Smith changed the physical campus as well. Under his presidency, McCabe Library, Sharples Dining Hall, DuPont Science Building, and Worth Health Center were built, and the old library became Tarble Social Center. Another evaluation of the College was initiated in the fall of 1966 to study all aspects of the college. Most academic changes were accepted, including reducing the number of Honors seminars, and incorporating the library into the academic life of the college.

In June of 1968 Smith announced his resignation effective the fall of 1969 in order to head the Markle Foundation. Before he left, however, the campus was tense with the social concerns and anti-war sentiments that typified the 1960s. The social rules imposed by the Board were one source of controversy. Another major concern was negotiations with the Swarthmore African-American Student Society (SASS) to increase the presence of black students on campus. On January 9, 1969, members of SASS occupied the Admissions Office and demanded that the College take a more active role in the admission and recruitment of African-American students, including those seen as high-risk students. On January 16, President Smith died of a heart attack in his office. He was 52 years old. At the time, some blamed the actions of SASS for precipitating the President's death, while others saw it as a sad coincidence.

Extent

1 Linear Feet (1 flat box)

Language

English

Overview

This collection consists of audiocassette tapes of interviews created by Darwin H. and Donna Heckman Stapleton from 1991 to 1999 as research for their 2004 biography, Dignity, Discourse, and Destiny: The Life of Courtney C. Smith. Interviews were conducted with Swarthmore College faculty, staff, students, and Board members, as well as personal friends and family members of Courtney Smith. Courtney Smith (1916-1969) was the 9th president of Swarthmore College, 1953-1969. While a time of great growth and accomplishment, his presidency was marked by increasing tension from anti-war sentiment, pressure to increase the number of African American students, and changing social standards.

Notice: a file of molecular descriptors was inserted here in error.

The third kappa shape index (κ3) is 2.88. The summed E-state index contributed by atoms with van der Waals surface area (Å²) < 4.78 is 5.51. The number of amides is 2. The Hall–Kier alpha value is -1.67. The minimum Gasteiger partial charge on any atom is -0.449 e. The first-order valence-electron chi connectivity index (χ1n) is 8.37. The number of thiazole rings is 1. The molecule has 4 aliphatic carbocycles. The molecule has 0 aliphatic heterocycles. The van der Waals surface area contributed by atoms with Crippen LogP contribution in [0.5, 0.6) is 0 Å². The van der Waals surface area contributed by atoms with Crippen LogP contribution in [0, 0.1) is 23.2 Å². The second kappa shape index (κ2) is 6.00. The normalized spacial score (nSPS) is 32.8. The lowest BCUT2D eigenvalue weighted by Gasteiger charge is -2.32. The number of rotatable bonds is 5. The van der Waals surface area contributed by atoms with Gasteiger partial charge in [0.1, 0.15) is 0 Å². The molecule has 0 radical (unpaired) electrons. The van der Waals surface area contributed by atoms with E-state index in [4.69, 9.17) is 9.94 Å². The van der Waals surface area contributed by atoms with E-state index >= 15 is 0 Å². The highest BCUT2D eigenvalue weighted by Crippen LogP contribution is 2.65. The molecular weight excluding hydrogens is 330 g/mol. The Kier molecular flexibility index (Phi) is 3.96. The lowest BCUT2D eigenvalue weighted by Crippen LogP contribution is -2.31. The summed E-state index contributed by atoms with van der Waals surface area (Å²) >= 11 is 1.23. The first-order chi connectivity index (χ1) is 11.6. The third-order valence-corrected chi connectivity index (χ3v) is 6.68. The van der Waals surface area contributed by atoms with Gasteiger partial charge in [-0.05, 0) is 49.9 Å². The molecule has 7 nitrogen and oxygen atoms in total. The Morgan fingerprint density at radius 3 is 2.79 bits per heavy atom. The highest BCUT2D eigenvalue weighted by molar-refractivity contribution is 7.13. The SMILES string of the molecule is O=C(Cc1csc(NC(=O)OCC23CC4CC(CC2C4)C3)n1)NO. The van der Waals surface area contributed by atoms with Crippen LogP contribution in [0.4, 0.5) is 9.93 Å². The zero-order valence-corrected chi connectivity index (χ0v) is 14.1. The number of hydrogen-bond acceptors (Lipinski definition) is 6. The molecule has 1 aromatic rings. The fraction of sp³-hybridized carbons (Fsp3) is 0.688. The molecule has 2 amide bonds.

Arrangement

Tapes are arranged in alphabetical order by interviewee. An asterisk* in the inventory below indicates access or use restrictions exist.

Immediate Source of Acquisition

Gift of Darwin H. and Donna Heckman Stapleton, 2010.

Related Materials

Darwin H. and Donna Heckman Stapleton also donated copies of the photographs that were used in their book. These photos can be found with the Courtney Smith photographs in PA 100.

See also Courtney C. Smith Papers, RG6/D09, Swarthmore College Archives, Friends Historical Library of Swarthmore College.

Processing Information

This collection was processed in 2016 by FHL student employee Constance Hawley and staff member Celia Caust-Ellenbogen.
Date
2016 December
Description rules
Describing Archives: A Content Standard
Language of description
English
Script of description
Latin

Find It at the Library

Most of the materials in this catalog are not digitized and can only be accessed in person. Please see our website for more information about visiting Friends Historical Library of Swarthmore College Library

Contact:
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Swarthmore Pennsylvania 19081 USA